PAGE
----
Judge Nancy Gertner and Melissa Hart have recently posted their chapter, titled “Implicit Bias in Employment Discrimination Litigation,” (in Implicit Racial Bias Across the Law, Cambridge University Press, 2012) on SSRN. Here is the abstract.
Judges exercise enormous discretion in civil litigation, and nowhere more than in employment discrimination litigation, where the trial court’s “common sense” view of what is or is not “plausible” has significant impact on the likelihood that a case will survive summary judgment. As a general matter, doctrinal developments in the past two decades have quite consistently made it more difficult for plaintiffs to assert their claims of discrimination. In addition, many of these doctrines have increased the role of judicial judgment – and the possibility of the court’s implicit bias – in the life cycle of an employment discrimination case. This chapter begins by examining the persistence of gender and racial disparity in the workplace despite the fact that laws prohibiting discrimination have been on the books for decades. Social science offers an explanation in the form of studies that describe the role implicit bias plays in those continuing inequities just as the legal system seems especially resistant to integrating their insights. The chapter goes on to explore the ways that doctrinal developments for assessing evidence in employment discrimination cases – the procedural mechanisms that guide the cases through the system – are a one-way ratchet that makes it harder and harder to prove that discrimination occurred and that enables the judge to enact his or her biases.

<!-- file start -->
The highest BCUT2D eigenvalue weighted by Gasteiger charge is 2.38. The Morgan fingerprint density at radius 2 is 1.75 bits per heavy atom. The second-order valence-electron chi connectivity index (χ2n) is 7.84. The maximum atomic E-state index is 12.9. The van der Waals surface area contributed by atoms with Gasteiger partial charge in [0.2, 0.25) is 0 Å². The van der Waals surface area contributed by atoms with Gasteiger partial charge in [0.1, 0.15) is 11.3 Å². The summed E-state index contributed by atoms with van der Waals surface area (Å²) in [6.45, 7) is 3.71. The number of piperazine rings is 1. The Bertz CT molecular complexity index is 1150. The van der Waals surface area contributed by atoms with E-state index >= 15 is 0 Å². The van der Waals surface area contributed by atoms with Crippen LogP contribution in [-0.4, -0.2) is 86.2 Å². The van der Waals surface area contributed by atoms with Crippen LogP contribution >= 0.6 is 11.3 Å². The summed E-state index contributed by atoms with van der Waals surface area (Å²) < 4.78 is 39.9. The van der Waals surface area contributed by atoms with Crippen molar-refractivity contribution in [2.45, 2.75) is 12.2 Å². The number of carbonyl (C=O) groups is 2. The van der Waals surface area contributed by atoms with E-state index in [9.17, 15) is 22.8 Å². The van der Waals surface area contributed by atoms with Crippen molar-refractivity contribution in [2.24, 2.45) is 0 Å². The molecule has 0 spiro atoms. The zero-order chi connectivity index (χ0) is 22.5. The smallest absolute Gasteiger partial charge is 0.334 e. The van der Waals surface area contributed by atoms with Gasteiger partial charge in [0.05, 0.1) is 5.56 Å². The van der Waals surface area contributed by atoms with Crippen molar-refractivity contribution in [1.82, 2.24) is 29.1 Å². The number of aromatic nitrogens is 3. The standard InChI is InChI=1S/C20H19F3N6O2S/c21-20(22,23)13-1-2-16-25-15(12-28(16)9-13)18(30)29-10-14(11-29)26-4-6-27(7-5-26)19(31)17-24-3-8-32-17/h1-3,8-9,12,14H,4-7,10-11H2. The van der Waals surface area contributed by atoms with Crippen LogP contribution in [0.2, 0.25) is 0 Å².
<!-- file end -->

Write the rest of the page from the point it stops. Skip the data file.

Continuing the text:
Download the chapter for free here.
Related Situationist posts:
- Nancy Gertner on the Situation of Feminism
- Judge Nancy Gertner on her Situation
- The Gendered Situation of Recommendation Letters
- The Double-Binded Situation of Even Women Lawyers
- Examining the Gendered Situation of Harvard Business School
- A Rose by any other Name Might Become a Judge
- Not Just Whistling Vivaldi
- The Nerdy, Gendered Situation of Computer Science
- The Situation of “Opting Out”
- The Gendered Situation of Science & Math
- The Situation of Sexism
- Sexual Harassment at Wal-Mart?
- Women’s Situation in Economics
- The Situation of Gender in the Workplace